If we gave a wolf the choice between two feasts – a white-tailed deer or a cow – the wolf, as proven in many studies, will go for the deer. This is because wolves and deer evolved together over centuries, specifically changing to either hunt or defend from one another. In other words, the urge to hunt deer specifically is in their blood. This theory has been proven multiple times, as published in the book “Wolves: Behavior, Ecology, and Conservation” written by David Mech and Luigi Boitani. In light of this information, an obvious solution to reducing the amount of cattle killed and eaten by wolves is to keep their natural prey abundant. Of course, their mere presence can help achieve this because while culling herds, they also improve their quality, which can, in turn, improve their survival rate as well as their reproduction rate. So, to turn this solution into a reality, humans only need to allow the wolf population to grow. 

There are other solutions that humans can take into their own hands to fulfill. One of which includes keeping herds of livestock healthy. Wolves target weak and sick animals, so keeping the herd healthy prevents wolves from even considering attacking the herd. The same can be achieved by separating dead livestock far from the herd as well. Not only does this method keep wolves away from livestock, it also improves the quality of the herd, making more profit for both consumers and producers. Keeping the quality of the herd up should be a no-brainer for ranchers, and it is an obvious way to protect livestock from wolves.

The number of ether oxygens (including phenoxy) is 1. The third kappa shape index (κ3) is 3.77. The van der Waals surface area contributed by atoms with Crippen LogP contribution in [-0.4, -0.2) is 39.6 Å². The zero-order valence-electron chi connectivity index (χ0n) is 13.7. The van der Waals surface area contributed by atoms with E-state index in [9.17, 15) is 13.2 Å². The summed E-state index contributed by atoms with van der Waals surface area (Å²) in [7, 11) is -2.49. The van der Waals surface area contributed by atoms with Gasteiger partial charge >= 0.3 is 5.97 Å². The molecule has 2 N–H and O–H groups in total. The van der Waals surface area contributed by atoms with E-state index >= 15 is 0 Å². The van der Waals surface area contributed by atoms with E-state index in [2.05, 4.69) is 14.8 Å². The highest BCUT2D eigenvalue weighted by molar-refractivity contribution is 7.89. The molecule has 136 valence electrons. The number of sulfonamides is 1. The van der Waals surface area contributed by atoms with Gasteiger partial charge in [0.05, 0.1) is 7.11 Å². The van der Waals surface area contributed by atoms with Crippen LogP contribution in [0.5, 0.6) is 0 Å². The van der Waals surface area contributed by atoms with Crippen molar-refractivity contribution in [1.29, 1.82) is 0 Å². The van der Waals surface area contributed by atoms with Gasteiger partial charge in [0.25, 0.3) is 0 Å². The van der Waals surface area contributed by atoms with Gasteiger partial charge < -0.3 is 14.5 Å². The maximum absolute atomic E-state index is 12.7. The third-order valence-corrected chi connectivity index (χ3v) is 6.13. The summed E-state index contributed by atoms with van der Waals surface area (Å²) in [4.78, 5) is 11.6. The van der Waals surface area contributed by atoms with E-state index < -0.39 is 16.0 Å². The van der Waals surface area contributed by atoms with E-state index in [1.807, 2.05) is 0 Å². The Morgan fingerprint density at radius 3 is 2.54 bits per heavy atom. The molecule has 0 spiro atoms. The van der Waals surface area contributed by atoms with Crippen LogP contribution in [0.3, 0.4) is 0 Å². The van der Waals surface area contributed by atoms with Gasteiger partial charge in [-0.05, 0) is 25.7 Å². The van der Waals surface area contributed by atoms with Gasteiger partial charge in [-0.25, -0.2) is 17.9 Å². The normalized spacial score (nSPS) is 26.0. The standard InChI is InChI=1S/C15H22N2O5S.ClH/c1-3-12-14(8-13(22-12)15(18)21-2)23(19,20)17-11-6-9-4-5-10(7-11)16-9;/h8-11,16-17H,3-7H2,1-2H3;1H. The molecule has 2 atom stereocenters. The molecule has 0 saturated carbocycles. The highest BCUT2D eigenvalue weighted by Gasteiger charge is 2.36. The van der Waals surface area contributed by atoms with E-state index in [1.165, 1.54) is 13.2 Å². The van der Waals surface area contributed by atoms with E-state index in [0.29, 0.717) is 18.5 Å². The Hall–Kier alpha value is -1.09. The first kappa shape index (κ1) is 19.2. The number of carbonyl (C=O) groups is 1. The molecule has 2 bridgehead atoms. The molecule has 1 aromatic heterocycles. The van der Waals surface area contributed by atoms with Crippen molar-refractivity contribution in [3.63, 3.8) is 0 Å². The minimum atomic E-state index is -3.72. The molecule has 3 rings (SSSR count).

Another way to keep wolves away is to scare them with non lethal deterrents. Fladry, or colorful flags that wave in the wind around the perimeter of grazing grounds is one such method. It has been proven to be more effective than normal wire fences, and though it may be tedious to set up, the benefits can be worth the work.

Wolves are also scared and tend to avoid flashing, colorful lights and unpredictable sounds. There are devices called Foxlights that flash lights, and have been effective at keeping predators away. Otherwise, spotlights work as well.